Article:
2018 BMW 3 Series: Is It Still The Ultimate Driving Machine?

The BMW 3 Series was first released in 1975. It succeeded the BMW 2002, the small, boxy, upright sedan whose sparkling performance and handling was a revelation to Americans who had grown up with the tradition of longer, lower, wider, and heavier domestic cars. The first BMW 3 Series repackaged all these positive attributes in an attractive, contemporary body, and the public responded. BMW had just started using its “Ultimate Driving Machine” slogan, and the new 3 Series took this mantle and ran with it.

For decades thereafter, the 3 Series would regularly appear at the top of lists of the best cars available, routinely winning comparison tests with its peers. It seemed to be in a class by itself, and for a while, it was. But some people began buying the 3 Series for the BMW badge, not the performance that it represented. It became known as a “Yuppie Car,” a status symbol. BMW’s image began to transform from performance to luxury.

For the most part, BMW kept the performance of its cars at the forefront. But at some point after the turn of the 21st Century, there was a change of heart in Munich. Most BMW buyers were now buying the brand for its upscale image, not its performance. In a quest to maximize sales (a large part of which was 36-month leases), BMW adopted that old Detroit mantra that first opened the door to BMW in the US: longer, lower, wider, and heavier.

The BMW 3 Series has become a soft-riding, slower-responding shadow of its former self. And most customers do not mind. They will never push the car beyond 50 percent of its capabilities. And, BMW reasons, you can buy a hardcore performance BMW like the M3, M4, etc., if you can afford one.

Sales of the BMW 3 Series have been steadily dropping, due to two major factors. One is heavy in-class competition from the Mercedes-Benz C-Class, Lexus IS, and Audi A4, which has cut into 3 Series sales. The other is the overarching trend to SUVs, which is also reducing sales of these compact luxury sedans.

What’s New On The 2018 BMW 3 Series

The 2018 BMW 3 Series represents the eighth year of the sixth-generation model. For the 2018 model year, the BMW 3 Series has LED headlights, LED fog lights, and iDrive 6.0 as standard features across the board. The optional M Sport Package is now available with 19” wheels and aluminum dark carbon trim.

New optional items include a Shadow Sport special edition package, 18” bi-color jet black wheels, a new sport leather steering wheel, Sunset Orange metallic paint, and Cognac Brown Dakota leather.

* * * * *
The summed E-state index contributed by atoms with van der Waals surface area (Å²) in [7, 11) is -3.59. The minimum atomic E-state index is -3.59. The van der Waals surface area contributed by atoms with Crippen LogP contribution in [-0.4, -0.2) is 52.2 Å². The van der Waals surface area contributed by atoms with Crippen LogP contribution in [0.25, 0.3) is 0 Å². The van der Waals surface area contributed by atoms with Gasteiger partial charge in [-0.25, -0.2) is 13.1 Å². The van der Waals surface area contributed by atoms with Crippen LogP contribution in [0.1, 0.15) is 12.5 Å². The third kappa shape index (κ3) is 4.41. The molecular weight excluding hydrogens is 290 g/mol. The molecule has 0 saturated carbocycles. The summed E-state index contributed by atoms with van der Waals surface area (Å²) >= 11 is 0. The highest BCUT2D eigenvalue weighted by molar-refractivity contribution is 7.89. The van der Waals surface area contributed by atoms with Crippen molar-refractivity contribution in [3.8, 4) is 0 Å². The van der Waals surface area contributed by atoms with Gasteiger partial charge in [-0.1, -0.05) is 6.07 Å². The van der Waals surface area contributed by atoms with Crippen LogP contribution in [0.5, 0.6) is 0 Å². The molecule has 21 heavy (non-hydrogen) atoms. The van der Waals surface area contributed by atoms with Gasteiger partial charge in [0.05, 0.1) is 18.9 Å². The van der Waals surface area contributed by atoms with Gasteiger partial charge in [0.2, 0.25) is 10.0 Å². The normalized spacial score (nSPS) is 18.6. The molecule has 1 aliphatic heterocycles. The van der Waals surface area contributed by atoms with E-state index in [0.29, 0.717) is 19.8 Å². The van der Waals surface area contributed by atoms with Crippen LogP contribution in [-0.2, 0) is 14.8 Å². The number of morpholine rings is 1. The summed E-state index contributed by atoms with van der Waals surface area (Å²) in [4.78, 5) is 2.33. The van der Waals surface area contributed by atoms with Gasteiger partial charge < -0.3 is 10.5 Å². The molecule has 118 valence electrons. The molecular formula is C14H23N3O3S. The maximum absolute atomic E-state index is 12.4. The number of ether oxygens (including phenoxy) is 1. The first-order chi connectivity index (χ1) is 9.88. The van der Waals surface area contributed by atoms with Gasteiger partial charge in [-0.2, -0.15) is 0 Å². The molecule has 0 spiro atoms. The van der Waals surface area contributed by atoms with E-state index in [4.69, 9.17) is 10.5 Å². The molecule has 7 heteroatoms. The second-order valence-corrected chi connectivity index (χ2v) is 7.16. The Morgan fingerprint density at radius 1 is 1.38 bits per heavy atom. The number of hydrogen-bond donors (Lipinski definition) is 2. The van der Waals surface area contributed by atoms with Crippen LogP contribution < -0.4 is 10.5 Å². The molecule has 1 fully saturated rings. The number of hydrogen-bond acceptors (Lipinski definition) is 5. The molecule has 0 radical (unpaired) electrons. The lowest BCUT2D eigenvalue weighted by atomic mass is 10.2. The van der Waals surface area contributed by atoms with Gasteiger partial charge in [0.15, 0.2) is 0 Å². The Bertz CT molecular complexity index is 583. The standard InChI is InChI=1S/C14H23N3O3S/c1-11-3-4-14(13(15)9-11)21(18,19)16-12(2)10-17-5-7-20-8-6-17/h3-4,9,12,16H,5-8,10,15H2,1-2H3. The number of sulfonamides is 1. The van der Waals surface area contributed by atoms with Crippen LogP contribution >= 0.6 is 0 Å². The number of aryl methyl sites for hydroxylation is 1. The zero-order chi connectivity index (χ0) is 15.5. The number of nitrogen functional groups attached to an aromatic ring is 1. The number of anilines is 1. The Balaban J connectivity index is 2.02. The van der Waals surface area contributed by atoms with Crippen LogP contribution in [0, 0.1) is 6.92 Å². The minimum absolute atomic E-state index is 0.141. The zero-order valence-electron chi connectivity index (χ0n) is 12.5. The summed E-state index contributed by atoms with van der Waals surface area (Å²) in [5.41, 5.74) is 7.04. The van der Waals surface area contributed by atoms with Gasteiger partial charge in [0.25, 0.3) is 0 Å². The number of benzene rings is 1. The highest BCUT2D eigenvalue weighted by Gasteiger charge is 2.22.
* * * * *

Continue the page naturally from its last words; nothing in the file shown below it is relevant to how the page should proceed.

A Wide Variety Of 3 Series Models

The 2018 BMW 3 Series offers many models to choose from. Here is a quick overview:

  • Body Styles: 4-Door Sedan, 5-Door Wagon, 5-Door Hatchback
  • Engines: 4- & 6-Cylinder Gasoline, 4-Cylinder Diesel, Plug-In Hybrid
  • Transmissions: Six-Speed Manual, Eight-Speed Automatic, Seven-speed DCT
  • Drive Systems: Rear-Wheel Drive, All-Wheel Drive

Five Different 3 Series Engines

The various 2018 BMW 3 Series models can be identified by their engines. Body style availability varies by model. They are:

  • 320i: 2.0L four-cylinder turbocharged gasoline, 180 horsepower
  • 330i: 2.0L four-cylinder turbocharged gasoline, 248 horsepower
  • 330e (plug-in hybrid): 2.0L four-cylinder turbocharged gasoline plus electric motor, 248 total horsepower
  • 340i: 3.0L six-cylinder turbocharged gasoline, 320 horsepower
  • 328d: 2.0L four-cylinder turbocharged diesel, 180 horsepower

Excellent Safety Systems In 3 Series

The 2018 BMW 3 Series has been awarded NHTSA’s highest five-star rating for its overall safety. The BMW 3 Series is considered a 2017 Top Safety Pick+ from the IIHS, its highest honor. The 3 Series offers its occupants a total of eight airbags to protect them from a wide variety of impacts.

The 2018 BMW 3 Series Is What It Is

If you are looking for a compact luxury sedan that is roomy, comfortable, and well built, and has a “badge of distinction,” the 2018 BMW 3 Series is a totally acceptable choice. But it is no longer the Ultimate Driving Machine. If you value the driving experience above all else, take a look at the Cadillac ATS and the Alfa Romeo Giulia.

About The Author

Stephen Fogel

Stephen follows the global automotive industry on a daily basis, including new model announcements, new technologies, sales trends, and the latest in "green" cars.